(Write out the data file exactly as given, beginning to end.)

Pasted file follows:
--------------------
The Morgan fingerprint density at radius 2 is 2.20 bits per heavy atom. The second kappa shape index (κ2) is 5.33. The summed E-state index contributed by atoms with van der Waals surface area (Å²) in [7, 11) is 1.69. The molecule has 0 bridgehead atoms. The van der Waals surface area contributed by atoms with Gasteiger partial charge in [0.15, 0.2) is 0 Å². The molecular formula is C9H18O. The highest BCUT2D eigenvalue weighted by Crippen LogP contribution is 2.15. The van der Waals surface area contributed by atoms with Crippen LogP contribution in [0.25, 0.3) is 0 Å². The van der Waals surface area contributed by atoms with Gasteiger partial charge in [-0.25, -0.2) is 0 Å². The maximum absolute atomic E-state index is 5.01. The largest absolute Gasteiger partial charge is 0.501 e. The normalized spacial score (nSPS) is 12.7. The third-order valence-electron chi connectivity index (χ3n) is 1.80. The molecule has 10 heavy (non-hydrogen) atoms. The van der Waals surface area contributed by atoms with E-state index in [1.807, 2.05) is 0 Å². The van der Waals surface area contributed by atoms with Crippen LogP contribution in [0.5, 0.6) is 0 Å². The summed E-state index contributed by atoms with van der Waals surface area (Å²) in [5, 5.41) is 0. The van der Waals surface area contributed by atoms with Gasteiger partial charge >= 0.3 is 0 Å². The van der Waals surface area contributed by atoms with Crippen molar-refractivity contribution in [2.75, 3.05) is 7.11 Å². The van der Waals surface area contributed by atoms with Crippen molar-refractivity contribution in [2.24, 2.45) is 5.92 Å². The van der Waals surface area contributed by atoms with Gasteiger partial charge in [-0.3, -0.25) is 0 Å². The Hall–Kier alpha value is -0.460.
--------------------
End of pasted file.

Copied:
The Morgan fingerprint density at radius 2 is 2.20 bits per heavy atom. The second kappa shape index (κ2) is 5.33. The summed E-state index contributed by atoms with van der Waals surface area (Å²) in [7, 11) is 1.69. The molecule has 0 bridgehead atoms. The van der Waals surface area contributed by atoms with Gasteiger partial charge in [0.15, 0.2) is 0 Å². The molecular formula is C9H18O. The highest BCUT2D eigenvalue weighted by Crippen LogP contribution is 2.15. The van der Waals surface area contributed by atoms with Crippen LogP contribution in [0.25, 0.3) is 0 Å². The van der Waals surface area contributed by atoms with Gasteiger partial charge in [-0.25, -0.2) is 0 Å². The maximum absolute atomic E-state index is 5.01. The largest absolute Gasteiger partial charge is 0.501 e. The normalized spacial score (nSPS) is 12.7. The third-order valence-electron chi connectivity index (χ3n) is 1.80. The molecule has 10 heavy (non-hydrogen) atoms. The van der Waals surface area contributed by atoms with E-state index in [1.807, 2.05) is 0 Å². The van der Waals surface area contributed by atoms with Crippen LogP contribution in [0.5, 0.6) is 0 Å². The summed E-state index contributed by atoms with van der Waals surface area (Å²) in [5, 5.41) is 0. The van der Waals surface area contributed by atoms with Gasteiger partial charge >= 0.3 is 0 Å². The van der Waals surface area contributed by atoms with Crippen molar-refractivity contribution in [2.75, 3.05) is 7.11 Å². The van der Waals surface area contributed by atoms with Crippen molar-refractivity contribution in [2.24, 2.45) is 5.92 Å². The van der Waals surface area contributed by atoms with Gasteiger partial charge in [-0.3, -0.25) is 0 Å². The Hall–Kier alpha value is -0.460.